Definitions

from The American Heritage® Dictionary of the English Language, 5th Edition.

  • noun A member of the lowest feudal class, legally bound to a landed estate and required to perform labor for the lord of that estate in exchange for a personal allotment of land.
  • noun An agricultural laborer under various similar systems, especially in Russia and eastern Europe in the 1700s and 1800s.
  • noun A person in bondage or servitude.

from The Century Dictionary.

  • noun A villein; one of those who in the middle ages were in capable of holding property, were attached to the land and transferred with it, and were subject to feudal services of the most menial description; in early English history, one who was not free, but by reason of being allowed to have an interest in the cultivation of the soil, and a portion of time to labor for himself, had attained a status superior to that of a slave.
  • noun A laborer rendering forced service on an estate under seigniorial prescription, as formerly in Russia.
  • noun Figuratively, an oppressed person; a menial.
  • noun Synonyms Serf, Slave. The serf is, in strictness, attached to the soil, and goes with it in all sales or leases. The slave is absolutely the property of his master, and may be sold, given away, etc., like any other piece of personal property. See definitions of peon and coolie. See also servitude.

from the GNU version of the Collaborative International Dictionary of English.

  • noun A servant or slave employed in husbandry, and in some countries attached to the soil and transferred with it, as formerly in Russia.

from Wiktionary, Creative Commons Attribution/Share-Alike License.

  • noun A partially free peasant of a low hereditary class, slavishly attached to the land owned by a feudal lord and required to perform labour, enjoying minimal legal or customary rights.
  • noun A similar agricultural labourer in 18th and 19th century Europe.
  • noun A worker unit.

from WordNet 3.0 Copyright 2006 by Princeton University. All rights reserved.

  • noun (Middle Ages) a person who is bound to the land and owned by the feudal lord

Etymologies

from The American Heritage® Dictionary of the English Language, 4th Edition

[Middle English, from Old French, from Latin servus, slave.]

from Wiktionary, Creative Commons Attribution/Share-Alike License

From Old French serf, from Latin servus ("slave, serf, servant"), perhaps of Etruscan origin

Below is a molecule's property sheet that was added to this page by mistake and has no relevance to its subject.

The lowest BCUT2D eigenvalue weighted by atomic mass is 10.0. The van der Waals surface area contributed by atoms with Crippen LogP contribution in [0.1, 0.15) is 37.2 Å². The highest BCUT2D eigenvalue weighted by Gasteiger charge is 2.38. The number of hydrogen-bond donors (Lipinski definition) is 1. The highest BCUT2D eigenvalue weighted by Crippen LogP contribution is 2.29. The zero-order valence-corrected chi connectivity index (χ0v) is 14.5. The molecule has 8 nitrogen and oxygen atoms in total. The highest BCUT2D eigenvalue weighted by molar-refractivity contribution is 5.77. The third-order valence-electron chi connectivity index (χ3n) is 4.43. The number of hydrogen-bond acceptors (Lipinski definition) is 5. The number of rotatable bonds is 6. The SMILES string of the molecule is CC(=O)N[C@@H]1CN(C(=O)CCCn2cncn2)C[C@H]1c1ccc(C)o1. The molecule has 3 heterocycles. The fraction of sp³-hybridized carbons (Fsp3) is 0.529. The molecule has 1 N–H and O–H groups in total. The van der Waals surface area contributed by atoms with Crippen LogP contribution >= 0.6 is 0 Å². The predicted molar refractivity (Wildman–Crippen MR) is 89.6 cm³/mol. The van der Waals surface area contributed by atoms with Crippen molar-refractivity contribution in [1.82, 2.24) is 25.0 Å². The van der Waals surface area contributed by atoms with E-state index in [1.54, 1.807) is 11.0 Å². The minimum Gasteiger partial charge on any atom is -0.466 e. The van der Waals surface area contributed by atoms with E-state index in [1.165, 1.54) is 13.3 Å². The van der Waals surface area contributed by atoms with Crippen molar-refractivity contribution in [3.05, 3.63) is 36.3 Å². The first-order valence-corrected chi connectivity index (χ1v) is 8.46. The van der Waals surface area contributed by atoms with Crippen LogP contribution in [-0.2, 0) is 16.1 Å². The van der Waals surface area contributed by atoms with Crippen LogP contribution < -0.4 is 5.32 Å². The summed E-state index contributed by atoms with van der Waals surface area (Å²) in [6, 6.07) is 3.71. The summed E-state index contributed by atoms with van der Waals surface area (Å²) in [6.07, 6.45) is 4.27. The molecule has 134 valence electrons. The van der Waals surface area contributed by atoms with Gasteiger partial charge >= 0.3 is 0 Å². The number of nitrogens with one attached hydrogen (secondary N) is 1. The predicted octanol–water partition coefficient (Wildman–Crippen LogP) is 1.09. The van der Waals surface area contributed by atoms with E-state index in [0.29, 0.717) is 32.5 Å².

Examples

  • The relationship between master and slave, or between fuedal lord and serf, is clear and obvious; the market, while permitting far more efficient use of labor, also makes it harder to see.

    A Bland and Deadly Courtesy

  • The relationship between master and slave, or between fuedal lord and serf, is clear and obvious; the market, while permitting far more efficient use of labor, also makes it harder to see.

    A Bland and Deadly Courtesy

  • Pogo Meets Chicken Little yahooBuzzArticleHeadline = 'Pogo Meets Chicken Little'; yahooBuzzArticleSummary = 'Article: Look up the word serf in your dictionary.

    Pogo Meets Chicken Little

  • This formula she abolished, and boasted that she had cast out the word serf from the

    The Atlantic Monthly, Volume 10, No. 61, November, 1862

  • But even if you call the serf a beast of the field, he was not what we have tried to make the town workman -- a beast with no field.

    Eugenics and Other Evils

  • Welsh slaves; indeed, in Anglo-Saxon, the word serf and Welshman are used almost interchangeably as equivalent synonyms.

    Early Britain Anglo-Saxon Britain

  • A serf was a person who did not own his own labor.

    Archive 2008-04-06

  • Well, that was the case in the 10th, 11th century, and that is why the word -- that's how the word slave originated, because the original Latin word servus, for a slave, lost its utility because it was applied to serfs and it became the word we now call serf, and so when you needed a word for slaves, got to find another one that was identified with this group.

    Freedom in the Making of Western Culture

  • The firing of a serf was a serious business; the chances were that that serf would not be able to get another position, and would have to leave the planet.

    Out of Phaze

  • The firing of a serf was a serious business; the chances were that that serf would not be able to get another position, and would have to leave the planet.

    Out of Phaze

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